Moreover, the same PROFINET backbone can be used to connect other field devices typically found in process applications – for example drives and discrete IO. As most process plants are ‘hybrid’ i.e. they include both process and discrete automation elements, that means only one network – PROFINET – is needed to cover the entire plant.

Three key additional needs of process automation are also supported by PROFINET:

  • Configuration in Run (CiR) – or the ability to make changes to an application program without stopping the controller.
  • Time Sync / Time Stamping
  • Scalable Redundancy – (PROFINET already has media redundancy, but needs to support system redundancy as well for process applications)

An Application Profile defining how these requirements are utulized has been published.  North American and European companies helped define these capabilities.

RECOMMENDED READING:  The Open to New Ways, PROFINET in Process Automation White Paper.

§3.0 – PROFINET Project

Designing and engineering a PROFINET project is straightforward, especially if you already have fieldbus experience. Migrating from fieldbus to Industrial Ethernet is particularly easy.

Even those who don’t have any experience should rapidly pick up the theory and practice of PROFINET. In this section we’ll talk you through the basics.  Our Resources will then give you all you need to understand what to do and how to do it.

Remember, PROFINET offers a modular approach to automation. That means it’s flexible and versatile. Not everything needs to be utilized so, ‘start slowly and build’.

Watch our Webinar: Completing A PROFINET Project

§3.1 – Designing

Ethernet is a highly scalable and versatile communications technology. It can be deployed in Line, Tree, Tree and Branch, Star and Ring architectures and both IO and peer-to-peer communications are possible.

Like office networks, PROFINET uses Ethernet switches to connect devices. PROFINET switches can be external infrastructure components and buying COTS (Commercial Off-The Shelf) is possible. However, the difficult environments of most manufacturing plants, plus the extra features that PROFINET can offer, mean that more sophisticated switches are the preferred solution. The following section on Selecting will give further details.

In addition, specialized ASIC-based switches are now being fitted into many end devices. Both 2 and 4 port versions are available. On-board 2-port switches allow easy ‘daisy-chaining’ of devices to enable bus-like line networks to be created. Design considerations here include taking into account accumulated switching delays. In linear networks 10 switches in a line is usually the desirable maximum.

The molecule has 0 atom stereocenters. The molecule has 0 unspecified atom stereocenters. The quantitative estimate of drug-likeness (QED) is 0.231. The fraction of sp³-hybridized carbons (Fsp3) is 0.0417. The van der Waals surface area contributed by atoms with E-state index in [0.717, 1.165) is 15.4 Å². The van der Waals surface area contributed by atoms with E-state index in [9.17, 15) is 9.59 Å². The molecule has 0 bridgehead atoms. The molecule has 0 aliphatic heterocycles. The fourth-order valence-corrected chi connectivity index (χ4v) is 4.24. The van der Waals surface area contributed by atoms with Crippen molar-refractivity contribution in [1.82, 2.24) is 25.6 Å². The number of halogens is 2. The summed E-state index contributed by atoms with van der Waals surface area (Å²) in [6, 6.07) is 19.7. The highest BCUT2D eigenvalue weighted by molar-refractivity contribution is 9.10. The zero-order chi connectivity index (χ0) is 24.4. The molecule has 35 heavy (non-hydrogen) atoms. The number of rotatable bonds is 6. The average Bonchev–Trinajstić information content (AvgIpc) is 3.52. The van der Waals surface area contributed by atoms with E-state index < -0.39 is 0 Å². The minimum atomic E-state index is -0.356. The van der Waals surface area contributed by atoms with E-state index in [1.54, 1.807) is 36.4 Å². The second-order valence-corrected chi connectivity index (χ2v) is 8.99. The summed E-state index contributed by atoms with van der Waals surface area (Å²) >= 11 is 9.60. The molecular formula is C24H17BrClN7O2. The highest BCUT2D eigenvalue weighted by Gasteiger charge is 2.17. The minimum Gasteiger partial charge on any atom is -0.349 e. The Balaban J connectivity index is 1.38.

If HMI traffic and data-intensive signals (e.g. vision) are required, it’s worth paying attention to overall bandwidth requirements. PROFINET’s ability to reserve bandwidth for particular functions means that limitations rarely occur. It also means that multiple-functionality can exist on a single network.

For high integrity systems, PROFINET supports ring topologies whereby, if a cable or device fails, then the system automatically segments itself into a ‘line’ topology to keep the rest of the system active.

RECOMMENDED READING: We offer a PROFINET Design Guideline that discusses best practices and steps when designing your network. Also included is a Load Calculation Tool that you can download.

§3.2 – Selecting

To ensure the highest quality performance and to guarantee interoperability it is a mandatory requirement that all PROFINET products are certified, since only in that way can users have full confidence in their purchases. A list of products can be found in the Product Finder on the main PI website; NOTE: it is the responsibility of the manufacturer to maintain the listing of their products there! If a product cannot be found as such, it does not necessarily mean the product has not been certified. Check with the device manufacturer for a certificate.

For infrastructure devices such as switches, COTS (Commercial Off-The-Shelf) can be utilized. However, here is a list of the parameters that are important (and not important!) to PROFINET to guide you in making the right choice:

Feature

Description

Used in PROFINET?

Managed vs. Unmanaged

Managed switches offer
advanced features

Both can be used

Quality of Service (QOS)

Prioritize frames according
IEEE 802.1p/q

Recommended

Trunking

Increases bandwidth

Useful

VLAN

Isolates traffic in different network sections

Useful

Port Mirroring

Helps to monitor the traffic of a device

Useful

IGMP Snooping

Reduces Multicast flooding*

Not needed by PROFINET

(*Why is Multicast an issue? Multicast is a default Ethernet mechanism used by some Industrial Ethernet protocols. It distributes every message to multiple receivers. This can quickly lead to ‘flooding’ of the network … and not just the automation network either as it will jeopardize the performance of any connected office Ethernet too! Therefore, in an Industrial Ethernet based on multicast messaging, all switches have to support a special feature called ‘IGMP Snooping’ which monitors what is happening and takes appropriate action to prevent ‘flooding’. This adds to costs. PROFINET uses only unicast messages and is not troubled by the requirement.)

§3.3 – Installing

Standard ‘best practice’ in cable installation and maintenance should be followed at all times. Here are a few additional factors that should be borne in mind:

  • Remember that the environment you are planning for may be dirty, dusty, electrically noisy and generally unfriendly to data transmissions and infrastructure components of all types.
  • Normal twisted pair cabling is suitable for PROFINET. TCP/IP has methods in place to resend telegrams when lost but the timing is not acceptable for industrial use! In other words, electrically noisy environments can easily interrupt your data flows and may cause control malfunctions. In these situations, always use Shielded Twisted Pair cabling.